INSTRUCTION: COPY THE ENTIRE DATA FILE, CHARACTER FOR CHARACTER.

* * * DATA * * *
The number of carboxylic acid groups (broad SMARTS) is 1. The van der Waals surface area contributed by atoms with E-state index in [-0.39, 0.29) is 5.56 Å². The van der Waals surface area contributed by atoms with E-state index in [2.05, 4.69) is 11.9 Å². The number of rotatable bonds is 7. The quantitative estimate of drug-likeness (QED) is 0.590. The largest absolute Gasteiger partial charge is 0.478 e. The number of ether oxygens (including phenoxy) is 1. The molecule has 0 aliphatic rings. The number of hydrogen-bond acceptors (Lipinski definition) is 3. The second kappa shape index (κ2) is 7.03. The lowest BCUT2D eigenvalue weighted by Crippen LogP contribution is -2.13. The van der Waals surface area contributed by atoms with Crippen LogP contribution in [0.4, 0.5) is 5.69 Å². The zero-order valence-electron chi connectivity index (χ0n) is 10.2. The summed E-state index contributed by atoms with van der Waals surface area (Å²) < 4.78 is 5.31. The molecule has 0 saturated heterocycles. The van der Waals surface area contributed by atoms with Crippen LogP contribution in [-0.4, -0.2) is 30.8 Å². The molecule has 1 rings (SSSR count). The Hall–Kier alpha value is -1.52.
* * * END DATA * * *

The number of carboxylic acid groups (broad SMARTS) is 1. The van der Waals surface area contributed by atoms with E-state index in [-0.39, 0.29) is 5.56 Å². The van der Waals surface area contributed by atoms with E-state index in [2.05, 4.69) is 11.9 Å². The number of rotatable bonds is 7. The quantitative estimate of drug-likeness (QED) is 0.590. The largest absolute Gasteiger partial charge is 0.478 e. The number of ether oxygens (including phenoxy) is 1. The molecule has 0 aliphatic rings. The number of hydrogen-bond acceptors (Lipinski definition) is 3. The second kappa shape index (κ2) is 7.03. The lowest BCUT2D eigenvalue weighted by Crippen LogP contribution is -2.13. The van der Waals surface area contributed by atoms with Crippen LogP contribution in [0.4, 0.5) is 5.69 Å². The zero-order valence-electron chi connectivity index (χ0n) is 10.2. The summed E-state index contributed by atoms with van der Waals surface area (Å²) < 4.78 is 5.31. The molecule has 0 saturated heterocycles. The van der Waals surface area contributed by atoms with Crippen LogP contribution in [-0.4, -0.2) is 30.8 Å². The molecule has 1 rings (SSSR count). The Hall–Kier alpha value is -1.52.